WASHINGTON — Netflix is going global.
The online DVD rental company said Wednesday that it will begin offering its service in Canada and the U.K. in 2005, or possibly late 2004, as a first step toward a broad global thrust.
The company also is eyeing the movie download business and said it will spend this year getting ready to launch a limited download service in 2005.
“We’re developing some solutions for downloading movies in 2005 and beyond,” CEO Reed Hastings said in a conference call to discuss the company’s fourth-quarter earnings. “We plan to offer our subscribers a choice of receiving movies on DVD or by download. Next year will be somewhat early for downloading, and we expect only modest consumer interest initially. But we think it’s a business that will grow over time.”
Bottom line improves
Netflix reported net income of $2.3 million for fourth quarter 2003, compared to a net loss of $2.2 million in the 2002 quarter.
For the full year, net income was $6.5 million, compared to a loss of $20.9 million in 2002.
Revenue for the quarter surged 80%, to $81.2 million, compared to $45.2 million in the prior year.
For the year, revenue reached $272.3 million, up 78% from 2002, when it was $152.8 million.
Excluding the costs of stock-based compensation, income for the quarter was $6.1 million, compared to $463,000 in the prior year. Adjusted net income for the year was $17.2 million, compared to a loss of $1.4 million in 2002.
The company announced a 2-for-1 stock split, effective Feb. 12.
Shares of Netflix closed down $1.95 Wednesday, to $65.80, but was up strongly in after-hours trading.
Subscriber rolls grow
The announcement of the company’s international expansion plans comes as Netflix subscribers in the U.S. reached 1.5 million.
The company said its subscriber rolls are growing more rapidly than expected and should reach 2.25 million-2.5 million in the U.S. by the end of this year.
In an interview, Hastings said expansion beyond the U.K. and Canada would depend on initial results in those two countries.
All shipping and receiving of discs will be handled locally, and the company will set up separate Web sites and maintain separate inventories for each territory.
“We’ll follow the existing windows for each region,” Hastings said. “We’ll have movies in the U.K. at the same time that Blockbuster has them there. We’ll also follow the regional coding rules.”
Hastings said he does not expect international sales to top 20% of total revenues “for quite a while, because the U.S. is growing so fast.”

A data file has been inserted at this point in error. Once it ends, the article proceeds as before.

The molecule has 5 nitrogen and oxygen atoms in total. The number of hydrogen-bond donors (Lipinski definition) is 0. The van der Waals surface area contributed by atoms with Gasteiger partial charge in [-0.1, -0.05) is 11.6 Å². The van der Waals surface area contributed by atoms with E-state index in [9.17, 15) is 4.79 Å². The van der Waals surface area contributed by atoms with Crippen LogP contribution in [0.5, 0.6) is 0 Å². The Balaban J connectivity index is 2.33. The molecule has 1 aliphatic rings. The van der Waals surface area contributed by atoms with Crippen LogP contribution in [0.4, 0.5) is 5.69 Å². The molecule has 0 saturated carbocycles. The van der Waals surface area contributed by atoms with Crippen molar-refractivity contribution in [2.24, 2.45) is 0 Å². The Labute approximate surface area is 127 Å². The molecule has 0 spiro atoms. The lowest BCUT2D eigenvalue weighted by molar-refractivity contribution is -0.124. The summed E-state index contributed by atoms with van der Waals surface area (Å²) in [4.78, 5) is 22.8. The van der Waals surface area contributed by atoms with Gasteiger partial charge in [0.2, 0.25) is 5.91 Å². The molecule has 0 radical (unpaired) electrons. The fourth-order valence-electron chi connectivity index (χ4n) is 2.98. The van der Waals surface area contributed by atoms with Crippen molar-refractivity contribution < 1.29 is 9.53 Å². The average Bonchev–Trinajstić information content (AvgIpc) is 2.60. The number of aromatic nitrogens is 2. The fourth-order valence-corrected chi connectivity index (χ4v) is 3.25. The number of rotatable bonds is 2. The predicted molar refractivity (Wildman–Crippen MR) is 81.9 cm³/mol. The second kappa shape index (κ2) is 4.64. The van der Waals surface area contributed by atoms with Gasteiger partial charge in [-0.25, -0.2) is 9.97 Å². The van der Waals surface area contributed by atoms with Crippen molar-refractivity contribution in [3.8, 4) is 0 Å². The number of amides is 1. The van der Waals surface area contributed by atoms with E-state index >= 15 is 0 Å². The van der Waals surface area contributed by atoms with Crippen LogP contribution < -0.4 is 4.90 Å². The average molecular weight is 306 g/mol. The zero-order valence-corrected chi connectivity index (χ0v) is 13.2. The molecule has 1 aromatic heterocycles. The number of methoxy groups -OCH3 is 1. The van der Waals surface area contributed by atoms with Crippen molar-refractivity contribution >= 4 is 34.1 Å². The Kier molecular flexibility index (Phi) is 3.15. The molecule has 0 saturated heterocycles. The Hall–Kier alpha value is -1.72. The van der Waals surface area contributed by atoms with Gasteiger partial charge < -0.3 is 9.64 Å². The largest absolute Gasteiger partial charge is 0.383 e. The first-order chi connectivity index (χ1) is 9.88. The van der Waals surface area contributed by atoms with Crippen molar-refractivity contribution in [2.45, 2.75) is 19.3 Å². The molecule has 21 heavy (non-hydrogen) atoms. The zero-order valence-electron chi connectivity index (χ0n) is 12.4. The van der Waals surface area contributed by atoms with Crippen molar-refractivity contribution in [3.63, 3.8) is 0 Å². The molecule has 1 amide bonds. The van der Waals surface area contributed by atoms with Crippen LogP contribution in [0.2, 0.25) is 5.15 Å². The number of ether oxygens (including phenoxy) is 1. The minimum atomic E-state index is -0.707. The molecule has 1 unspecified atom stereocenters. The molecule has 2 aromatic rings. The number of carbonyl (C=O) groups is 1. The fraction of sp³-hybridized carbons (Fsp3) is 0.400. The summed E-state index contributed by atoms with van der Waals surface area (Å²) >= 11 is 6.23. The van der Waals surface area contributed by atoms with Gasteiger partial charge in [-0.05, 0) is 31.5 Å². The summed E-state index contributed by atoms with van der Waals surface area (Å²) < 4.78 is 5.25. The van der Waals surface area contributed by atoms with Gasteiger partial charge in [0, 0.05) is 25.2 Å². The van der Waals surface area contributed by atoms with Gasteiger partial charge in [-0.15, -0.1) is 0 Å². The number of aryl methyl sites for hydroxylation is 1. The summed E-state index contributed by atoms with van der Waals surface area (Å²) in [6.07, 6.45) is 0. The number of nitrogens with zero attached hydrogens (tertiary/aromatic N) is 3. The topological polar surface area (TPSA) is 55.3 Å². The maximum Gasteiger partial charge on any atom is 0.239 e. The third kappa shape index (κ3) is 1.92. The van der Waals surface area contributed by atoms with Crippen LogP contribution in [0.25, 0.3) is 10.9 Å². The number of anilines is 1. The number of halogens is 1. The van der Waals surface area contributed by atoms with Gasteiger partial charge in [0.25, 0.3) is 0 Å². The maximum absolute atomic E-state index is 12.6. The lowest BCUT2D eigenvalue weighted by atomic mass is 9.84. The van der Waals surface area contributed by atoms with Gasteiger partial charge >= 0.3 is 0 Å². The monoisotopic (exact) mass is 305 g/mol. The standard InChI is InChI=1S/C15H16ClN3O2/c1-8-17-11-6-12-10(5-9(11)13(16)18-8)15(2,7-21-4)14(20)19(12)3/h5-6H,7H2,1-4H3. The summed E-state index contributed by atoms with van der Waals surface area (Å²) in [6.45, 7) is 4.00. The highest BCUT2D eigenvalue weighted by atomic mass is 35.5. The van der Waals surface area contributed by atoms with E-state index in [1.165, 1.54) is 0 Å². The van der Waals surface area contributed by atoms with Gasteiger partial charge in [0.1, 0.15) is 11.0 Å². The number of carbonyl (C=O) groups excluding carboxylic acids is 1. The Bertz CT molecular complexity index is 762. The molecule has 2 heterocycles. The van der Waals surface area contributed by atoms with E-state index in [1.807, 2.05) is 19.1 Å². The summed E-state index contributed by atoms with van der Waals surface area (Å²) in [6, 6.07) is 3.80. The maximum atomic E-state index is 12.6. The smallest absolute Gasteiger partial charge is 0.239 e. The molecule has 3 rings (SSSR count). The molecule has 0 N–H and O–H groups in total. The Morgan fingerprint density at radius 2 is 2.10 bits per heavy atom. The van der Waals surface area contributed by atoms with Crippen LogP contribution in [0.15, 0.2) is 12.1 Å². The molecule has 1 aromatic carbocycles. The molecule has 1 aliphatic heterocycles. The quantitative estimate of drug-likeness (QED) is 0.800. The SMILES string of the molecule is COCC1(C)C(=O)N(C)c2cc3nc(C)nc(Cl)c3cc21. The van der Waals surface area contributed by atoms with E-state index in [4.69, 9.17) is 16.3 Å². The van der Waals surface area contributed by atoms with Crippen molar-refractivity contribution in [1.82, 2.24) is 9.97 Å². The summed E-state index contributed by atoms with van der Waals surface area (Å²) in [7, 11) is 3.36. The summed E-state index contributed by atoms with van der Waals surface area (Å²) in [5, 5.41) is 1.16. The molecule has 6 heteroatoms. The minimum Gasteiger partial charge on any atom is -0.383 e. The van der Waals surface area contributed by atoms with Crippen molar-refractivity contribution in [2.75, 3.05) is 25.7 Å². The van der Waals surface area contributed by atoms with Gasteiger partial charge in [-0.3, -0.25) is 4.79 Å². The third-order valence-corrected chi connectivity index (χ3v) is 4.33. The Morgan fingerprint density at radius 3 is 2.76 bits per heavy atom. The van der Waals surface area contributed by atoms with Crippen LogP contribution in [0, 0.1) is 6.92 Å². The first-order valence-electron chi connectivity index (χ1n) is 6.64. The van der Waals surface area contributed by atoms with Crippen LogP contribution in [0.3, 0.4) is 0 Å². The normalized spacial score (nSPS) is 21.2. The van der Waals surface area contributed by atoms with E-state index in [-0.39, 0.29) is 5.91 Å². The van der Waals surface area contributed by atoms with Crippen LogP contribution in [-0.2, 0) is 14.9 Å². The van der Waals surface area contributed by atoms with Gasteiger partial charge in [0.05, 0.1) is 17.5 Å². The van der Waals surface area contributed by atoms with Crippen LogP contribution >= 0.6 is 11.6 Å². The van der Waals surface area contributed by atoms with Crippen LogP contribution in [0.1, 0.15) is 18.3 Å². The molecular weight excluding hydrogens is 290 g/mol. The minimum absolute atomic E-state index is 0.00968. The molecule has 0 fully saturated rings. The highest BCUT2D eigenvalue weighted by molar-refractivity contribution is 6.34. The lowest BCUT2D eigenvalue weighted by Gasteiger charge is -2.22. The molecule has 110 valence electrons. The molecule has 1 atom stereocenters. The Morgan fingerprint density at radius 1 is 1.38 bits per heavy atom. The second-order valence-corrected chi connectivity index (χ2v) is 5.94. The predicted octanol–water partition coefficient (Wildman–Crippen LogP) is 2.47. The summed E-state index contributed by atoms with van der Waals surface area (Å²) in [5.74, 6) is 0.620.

Netflix’s U.S. revenue for 2004 is projected to reach $450 million-$475 million.
Expectations for the download business are modest for the short term.
“The big issues there are the amount of (Internet) bandwidth into people’s homes, and then the last 10 feet, from the PC to the TV,” Hastings said. “Until (downloading) becomes more of a TV viewing experience, it will be a niche market.”
Several major computer makers are planning to introduce “media PCs” in 2004 that will connect to the Internet as well as the TV set.
“You may see a million or 2 (million) devices in people’s homes in 2005 that connect the PC to the TV,” Hastings said.
Downloads in package
Downloads will be offered as part of the same subscription package as DVD rentals.
“We think the key for the consumer and for Netflix is to allow consumers the choice, on the same subscription, of getting movies by download or by DVD through the mail. We want it to be as transparent as possible for the consumer.”
Initially, however, consumers will face limits.
“Not all titles will be available initially for download because of the difference in windows,” Hastings said.
Movies for download generally become available during the pay-per-view window, about 45 days after their release on DVD.
Another issue: securing download rights. “We have 18,000 titles in our catalog, so clearing all the rights is going to be a challenge, especially music rights,” Hastings said.
Even where contracts allow music use on DVDs, those rights typically don’t cover downloads, which must be cleared separately.
TV ad expansion
With its sub count continuing to grow rapidly, Netflix plans to step up its marketing this year by expanding its recent test of TV advertising.
To date, the company has relied primarily on online advertising as well as word of mouth.
Company officials said subscriber acquisition costs would increase about 10% this year, to about $35 per sub, to cover the additional cost of TV advertising.
“But because we’re a subscription service, with an ongoing revenue stream from each customer, we expect total marketing costs will fall as a percent of revenue,” Hastings said.
In other news, Netflix said chief financial officer Barry McCarthy will leave the company at the end of 2004.
“It’s time for me to find a challenging CEO or COO role of my own,” McCarthy said.